The Temple of Olympian Zeus seen from the top of the Acropolis.
Also known as The Olympieion, it is a colossal ruined temple in the centre of the Greek capital Athens that was dedicated to Zeus, king of the Olympian gods. Construction began in the 6th century BC during the rule of the Athenian Tyrants, who envisaged building the greatest temple in the ancient world, but it was not completed until the reign of the Roman Emperor Hadrian in the 2nd century AD some 650 years after the project had begun.
During the Roman periods it was renowned as the largest temple in Greece and housed one of the largest cult statues in the ancient world. Hadrian’s Arch can be seen at the end of Lysicrates street.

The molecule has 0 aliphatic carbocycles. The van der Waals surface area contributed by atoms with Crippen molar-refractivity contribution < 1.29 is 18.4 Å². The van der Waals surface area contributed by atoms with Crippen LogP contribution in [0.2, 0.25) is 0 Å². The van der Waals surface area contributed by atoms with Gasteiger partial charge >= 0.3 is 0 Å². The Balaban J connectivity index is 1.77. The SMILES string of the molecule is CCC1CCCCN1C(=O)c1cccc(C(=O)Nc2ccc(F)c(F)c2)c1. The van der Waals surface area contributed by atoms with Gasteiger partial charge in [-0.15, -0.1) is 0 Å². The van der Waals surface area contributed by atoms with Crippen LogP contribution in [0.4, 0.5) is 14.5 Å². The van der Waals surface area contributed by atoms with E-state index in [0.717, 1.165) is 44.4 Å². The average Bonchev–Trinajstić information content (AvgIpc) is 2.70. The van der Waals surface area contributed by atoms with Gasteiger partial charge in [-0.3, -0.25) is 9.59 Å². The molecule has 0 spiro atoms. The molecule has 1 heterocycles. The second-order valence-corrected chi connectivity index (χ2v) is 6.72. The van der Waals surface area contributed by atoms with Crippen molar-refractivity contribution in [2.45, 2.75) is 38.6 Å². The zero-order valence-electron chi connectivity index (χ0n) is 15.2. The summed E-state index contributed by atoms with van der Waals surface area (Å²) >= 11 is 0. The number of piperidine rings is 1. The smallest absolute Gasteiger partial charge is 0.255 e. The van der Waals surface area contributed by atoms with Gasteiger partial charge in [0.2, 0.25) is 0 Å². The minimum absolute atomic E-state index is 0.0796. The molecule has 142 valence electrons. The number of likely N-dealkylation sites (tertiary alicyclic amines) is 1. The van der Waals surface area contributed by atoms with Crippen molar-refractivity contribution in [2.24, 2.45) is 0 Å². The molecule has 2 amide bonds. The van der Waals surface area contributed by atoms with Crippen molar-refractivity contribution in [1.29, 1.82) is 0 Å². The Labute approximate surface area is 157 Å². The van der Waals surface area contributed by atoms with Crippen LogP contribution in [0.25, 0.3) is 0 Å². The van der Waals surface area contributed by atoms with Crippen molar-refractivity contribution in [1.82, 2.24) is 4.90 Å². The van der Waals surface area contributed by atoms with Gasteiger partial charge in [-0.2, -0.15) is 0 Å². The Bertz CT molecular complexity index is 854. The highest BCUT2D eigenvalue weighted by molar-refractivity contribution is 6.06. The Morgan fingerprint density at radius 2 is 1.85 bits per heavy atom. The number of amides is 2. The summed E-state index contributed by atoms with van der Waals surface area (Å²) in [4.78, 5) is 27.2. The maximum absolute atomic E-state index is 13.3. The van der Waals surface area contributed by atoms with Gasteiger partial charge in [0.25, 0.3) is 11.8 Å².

The temple’s glory was shortlived, as it fell into disuse after being pillaged in a barbarian invasion in the 3rd century AD. It was probably never repaired and was reduced to ruins thereafter. In the centuries after the fall of the Roman Empire, the temple was extensively quarried for building materials to supply building projects elsewhere in the city. Despite this, substantial remains remain visible today and it continues to be a major tourist attraction.
Only 15 of the original 104 columns remain standing today and a sixteenth column lies on the ground where it fell during a storm in 1852.
Single RAW image Tonemapped in Photomatix Pro.
Camera: Canon EOS 450D (Digital Rebel XSi in the USA)
Lens: Sigma 18-200mm
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